The fifth edition of the Diagnostic and Statistical Manual of Mental Disorders (DSM-5)—slated for release this month—has lost a major customer before even going to print. Thomas Insel, director of the National Institute of Mental Health (NIMH), declared last week on his blog that the institution will no longer use the manual to guide its research. Instead, NIMH is working on a long-term plan to develop new diagnostic criteria and treatments based on genetic, physiologic, and cognitive data rather than symptoms alone.
Insel's pronouncement is the most recent hit in a long barrage of criticism that has rained down upon the latest DSM revision process since it began over a decade ago. "While DSM has been described as a 'Bible' for the field," he wrote, "it is, at best, a dictionary, creating a set of labels and defining each." Although the manual's strength has been to standardize these labels, he wrote, "[t]he weakness is its lack of validity," and "[p]atients with mental disorders deserve better."
Although Insel's blog was reported as a "bombshell," and "potentially seismic," NIMH's decision to scrap the DSM criteria has been public for several years, says Bruce Cuthbert, director of NIMH's Division of Adult Translational Research and Treatment Development. In 2010, the agency began to steer researchers away from the traditional categories of DSM by posting new guidance for grant proposals in five broad areas. Rather than grouping disorders such as schizophrenia and depression by symptom, the new categories focus on basic neural circuits and cognitive functions, such as those for reward, arousal, and attachment.
Helena Kraemer, a biostatistician at Stanford University in Palo Alto, California, who was responsible for field trials of diagnostic categories proposed for DSM-5, says that Insel is right that the NIMH's new program, called Research Domain Criteria (RDoC) is "the direction we have to go." However, she says, "he's wrong in saying that DSM-5 is to be set aside." When it comes to validity, there now is no gold standard, she says. "The DSM is a series of successive approximations." Kraemer's vision is that future versions of the manual will not have to wait 10 to 15 years for revision, but incorporate new scientific data from RDoC as it emerges. She says that a meeting is scheduled in June to discuss the possibility of converting the DSM into an electronic document that could incorporate those changes. "Everybody I've talked to about it thinks that's a good idea."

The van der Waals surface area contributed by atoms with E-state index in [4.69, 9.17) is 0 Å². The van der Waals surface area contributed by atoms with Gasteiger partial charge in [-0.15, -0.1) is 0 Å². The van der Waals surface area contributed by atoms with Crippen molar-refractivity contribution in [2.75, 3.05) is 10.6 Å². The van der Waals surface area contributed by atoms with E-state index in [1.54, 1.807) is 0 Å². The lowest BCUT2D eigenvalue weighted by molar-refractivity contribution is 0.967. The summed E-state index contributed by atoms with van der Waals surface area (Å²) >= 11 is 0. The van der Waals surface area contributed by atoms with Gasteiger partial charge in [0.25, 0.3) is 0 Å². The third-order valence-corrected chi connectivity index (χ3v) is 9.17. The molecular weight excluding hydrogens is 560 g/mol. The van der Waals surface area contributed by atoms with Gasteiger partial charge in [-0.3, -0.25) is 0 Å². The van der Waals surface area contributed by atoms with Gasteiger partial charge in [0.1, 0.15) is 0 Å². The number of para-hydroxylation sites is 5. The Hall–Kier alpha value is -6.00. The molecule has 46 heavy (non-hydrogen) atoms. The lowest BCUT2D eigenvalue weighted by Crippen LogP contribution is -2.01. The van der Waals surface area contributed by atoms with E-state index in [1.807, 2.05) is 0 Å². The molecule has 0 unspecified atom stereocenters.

Frank Farley, a psychologist at Temple University in Philadelphia, Pennsylvania, and former president of the American Psychological Association (APA), isn't convinced that the whole process doesn't need to start from scratch, however. The measures of agreement between experts for several of the disorders in the new DSM-5 were "terrible," he says. "What it suggests is that we need to go back to the drawing board." In 2011, Farley and colleagues circulated a petition for APA to submit the new revisions to independent review. Although 14,000 professionals and more than 50 organizations signed on, he says, "Nothing happened. We got a 'Thanks, but no thanks' letter back."
Both RDoC and DSM are necessary, says William Carpenter, a psychiatrist at the University of Maryland School of Medicine in Baltimore. Carpenter chairs the psychosis working group for the new DSM-5 manual and is one of three external advisers to RDoC. On a practical level, researchers and physicians need DSM to help characterize and treat patients in the field, he says. "If you don't, you just have 'Mental health I, II, III, IV and V.' "
On the other hand, Carpenter says, drug development for psychiatric disorders "has been stalemated for decades" due to our lack of understanding of the biological roots of psychiatric disease. "What I would hope for our field, is that clinically we get into the habit of deconstructing these syndromes into the specific pathologies that the patients have," such as hallucinations and impaired emotional processing. Once we understand the neural circuitry and neurobiology that cause such symptoms, he adds, "hopefully this will help drag drug companies into trying to make novel discoveries, instead of me-too drugs that they've lived off of for all these years."
Implementing RDoC will present some practical challenges, Carpenter acknowledges. "This does shift the paradigm." Rather than excluding all study subjects who do not fit a DSM diagnosis, such as major depression, for example, the new approach might include a range of participants with different diagnoses who all demonstrate anhedonia, the impaired ability to experience pleasure, and might look for underlying brain abnormalities that they share in common. "I bet that the rough spots are overcome pretty quickly," Carpenter says, "but of course we have to see how well that actually works out."
Cuthbert emphasizes that the new system is a framework for research, not a diagnostic manual, and that it has not yet been tested. "It's a platform to get people moving in the right direction," he says. In the meantime, the DSM "has been and continues to be very useful in psychiatry," he says. For the sake of patients, he says, "it's important to communicate that we do have good treatments for mental disorders."